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Mercedes Major Upgrades to be Introduced at Monaco After Imola Cancellation

Mercedes major upgrades were set tp be introduced at Imola, but now have been forced to test the new sidepods, floor, and suspension at Monaco....

The original plan for Mercedes was to introduce their major “first step” upgrades at Imola, but after extreme weather forced the Grand Prix to be cancelled these upgrades will now have to be introduced and tested in Monaco, an unideal prospect. 

Monaco isn’t ideal considering that the package promises a major revamp of the W14. The street circuit has a bumpy layout, low speed corners, and a fast-changing track surface which all make gathering valuable data on aerodynamic performance extremely difficult.

There would be logic to wait for the Spanish Grand Prix simply because it’s a traditional circuit, but the team remain confident that these upgrades need to be implemented as soon as possible as they will deliver a tangible step forward in performance.

What are Mercedes’ Major Upgrades?

The major upgrades include new sidepods, a revised floor, and different suspension, according to Toto Wolff. The latter upgrade is to tackle Mercedes’ lack of confidence under braking. 

During the team’s debrief on YouTube, engineering director, Andrew Shovlin, revealed that these upgrades were planned as far back as Bahrain. They aren’t so much about improving performance, although that is certainly a hope, but giving the car a new development direction.

“Well, if we go all the way back to the Bahrain test, Bahrain race, that was when we realised that we didn’t have a package that was going to allow us to fight for the a world championship,” said Shovlin. 

“And we continued on that same development direction, we wouldn’t end up in a position where we felt we could challenge Red Bull. So, it was around that time that we took some decisions on how we develop the car – how the car works aerodynamically, how we shape the characteristics of the car,  how it is in terms of handling.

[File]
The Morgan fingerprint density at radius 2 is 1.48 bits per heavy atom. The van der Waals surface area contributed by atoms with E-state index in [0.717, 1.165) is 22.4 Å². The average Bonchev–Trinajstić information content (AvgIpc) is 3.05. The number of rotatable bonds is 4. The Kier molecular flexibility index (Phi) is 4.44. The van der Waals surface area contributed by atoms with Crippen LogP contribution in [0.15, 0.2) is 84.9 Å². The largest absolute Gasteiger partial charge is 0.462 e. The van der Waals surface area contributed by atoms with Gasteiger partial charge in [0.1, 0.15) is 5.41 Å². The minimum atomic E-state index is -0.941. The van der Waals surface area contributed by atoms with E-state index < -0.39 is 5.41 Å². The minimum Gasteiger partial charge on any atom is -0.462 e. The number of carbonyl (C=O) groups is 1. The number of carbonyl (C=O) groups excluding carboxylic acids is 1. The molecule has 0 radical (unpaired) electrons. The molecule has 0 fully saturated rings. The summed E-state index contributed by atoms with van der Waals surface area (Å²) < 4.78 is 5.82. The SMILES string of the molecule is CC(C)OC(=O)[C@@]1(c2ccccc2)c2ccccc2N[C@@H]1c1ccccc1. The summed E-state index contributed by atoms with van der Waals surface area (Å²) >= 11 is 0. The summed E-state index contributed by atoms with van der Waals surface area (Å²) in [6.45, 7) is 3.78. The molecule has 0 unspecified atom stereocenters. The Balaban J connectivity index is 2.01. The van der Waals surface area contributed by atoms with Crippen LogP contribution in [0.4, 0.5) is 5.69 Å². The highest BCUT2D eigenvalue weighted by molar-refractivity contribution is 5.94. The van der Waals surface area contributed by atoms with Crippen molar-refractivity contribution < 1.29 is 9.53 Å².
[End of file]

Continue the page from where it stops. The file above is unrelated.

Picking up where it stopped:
“What we are going to bring to the track at Imola is the first step of that work. This takes quite a long time to develop in the wind tunnel, you can’t just do these things overnight. But the Imola package is the first step in that direction. We are hoping to bring other updates later in the year. We do hope it is quicker, we hope it is better in terms of qualifying and race pace.

“But, as I said, the key thing is not just looking to bring a lap time update. We are looking to head off in a different development direction, one that we think gives us a better chance in the long term of being able to challenge for race wins and world championships.”

We have been given the impression by Mike Elliott, former technical director, that the sidepod concept will be different, but it won’t replicate Red Bull’s.

“It won’t be the same as other people’s and it won’t be the same as we’ve got, it’ll be different,” said Elliott. 

“We have got a very different sidepod coming – I say very different, a different sidepod that’s coming.” 

It will be repeated time and again that sidepods alone will not solve performance problems, they are merely the most visible difference between the cars. 

As Hamilton explained at the Saudi Arabian Grand Prix, “People keep talking about getting the new sidepods on the car but it’s not as simple as that. 

“You put the Red Bull sidepods on our car and it won’t change a thing, it literally won’t change a thing, it might even go slower.

“It’s about aero characteristics, it’s how the car is balanced through the corners. There’s so many different elements that people of course would not know because they’re not aerodynamicists and you can’t see it – there’s a lot more to it.” 

Will These Upgrades Bring the Fight to Red Bull?

It is highly unlikely that these upgrades will see Mercedes challenging Red Bull at the front immediately. These upgrades are merely the beginning of a new development path that will (hopefully) see major results some time in the future. As Toto Wolff said, there is no silver bullet.

“We need to manage our own expectations,” Wolff said. “Because we are bringing an update package that is going to consist of new suspension parts and bodywork and some other things but I have never in my 15 years in Formula 1 seen a silver bullet being introduced where suddenly you unlock half a second of performance. 

“I very much doubt this is going to happen here.

“What I’m looking for is that we take certain variables off the table where we believe we could have introduced something that we don’t understand in the car and to have a stable platform. We shall see what our baseline is and what we can do from there.”

The aim isn’t so much to take wins away from Red Bull, but to get ahead of Aston Martin and Ferrari. The issue is that those teams are not remaining stagnant either. Ferrari were also set to introduce a significant upgrade at Imola and it remains to be seen which team has gotten it right. 

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